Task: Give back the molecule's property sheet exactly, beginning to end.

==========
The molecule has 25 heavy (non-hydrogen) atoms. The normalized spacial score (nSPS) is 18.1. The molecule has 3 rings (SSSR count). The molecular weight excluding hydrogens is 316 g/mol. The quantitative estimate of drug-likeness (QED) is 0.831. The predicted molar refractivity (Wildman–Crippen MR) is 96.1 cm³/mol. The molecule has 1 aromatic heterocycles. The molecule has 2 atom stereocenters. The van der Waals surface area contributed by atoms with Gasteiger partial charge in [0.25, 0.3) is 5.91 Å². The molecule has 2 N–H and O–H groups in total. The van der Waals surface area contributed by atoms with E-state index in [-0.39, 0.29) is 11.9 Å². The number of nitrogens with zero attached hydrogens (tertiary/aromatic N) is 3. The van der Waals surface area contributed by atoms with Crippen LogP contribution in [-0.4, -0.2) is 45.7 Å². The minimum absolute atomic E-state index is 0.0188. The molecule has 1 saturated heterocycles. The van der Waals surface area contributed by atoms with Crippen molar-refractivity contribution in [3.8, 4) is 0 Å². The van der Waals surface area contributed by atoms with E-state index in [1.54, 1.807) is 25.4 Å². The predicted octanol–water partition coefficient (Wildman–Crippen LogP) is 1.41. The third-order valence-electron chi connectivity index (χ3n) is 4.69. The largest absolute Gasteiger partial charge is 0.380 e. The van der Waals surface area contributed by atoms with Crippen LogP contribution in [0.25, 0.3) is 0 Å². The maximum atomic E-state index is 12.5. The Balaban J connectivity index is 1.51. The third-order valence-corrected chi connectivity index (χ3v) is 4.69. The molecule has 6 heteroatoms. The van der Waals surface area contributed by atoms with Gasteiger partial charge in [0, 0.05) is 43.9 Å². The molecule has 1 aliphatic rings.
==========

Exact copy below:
The molecule has 25 heavy (non-hydrogen) atoms. The normalized spacial score (nSPS) is 18.1. The molecule has 3 rings (SSSR count). The molecular weight excluding hydrogens is 316 g/mol. The quantitative estimate of drug-likeness (QED) is 0.831. The predicted molar refractivity (Wildman–Crippen MR) is 96.1 cm³/mol. The molecule has 1 aromatic heterocycles. The molecule has 2 atom stereocenters. The van der Waals surface area contributed by atoms with Gasteiger partial charge in [0.25, 0.3) is 5.91 Å². The molecule has 2 N–H and O–H groups in total. The van der Waals surface area contributed by atoms with E-state index in [-0.39, 0.29) is 11.9 Å². The number of nitrogens with zero attached hydrogens (tertiary/aromatic N) is 3. The van der Waals surface area contributed by atoms with Crippen LogP contribution in [-0.4, -0.2) is 45.7 Å². The minimum absolute atomic E-state index is 0.0188. The molecule has 1 saturated heterocycles. The van der Waals surface area contributed by atoms with Crippen molar-refractivity contribution in [3.8, 4) is 0 Å². The van der Waals surface area contributed by atoms with E-state index in [1.54, 1.807) is 25.4 Å². The predicted octanol–water partition coefficient (Wildman–Crippen LogP) is 1.41. The third-order valence-electron chi connectivity index (χ3n) is 4.69. The largest absolute Gasteiger partial charge is 0.380 e. The van der Waals surface area contributed by atoms with Crippen LogP contribution in [0.25, 0.3) is 0 Å². The maximum atomic E-state index is 12.5. The Balaban J connectivity index is 1.51. The third-order valence-corrected chi connectivity index (χ3v) is 4.69. The molecule has 6 heteroatoms. The van der Waals surface area contributed by atoms with Gasteiger partial charge in [0, 0.05) is 43.9 Å². The molecule has 1 aliphatic rings.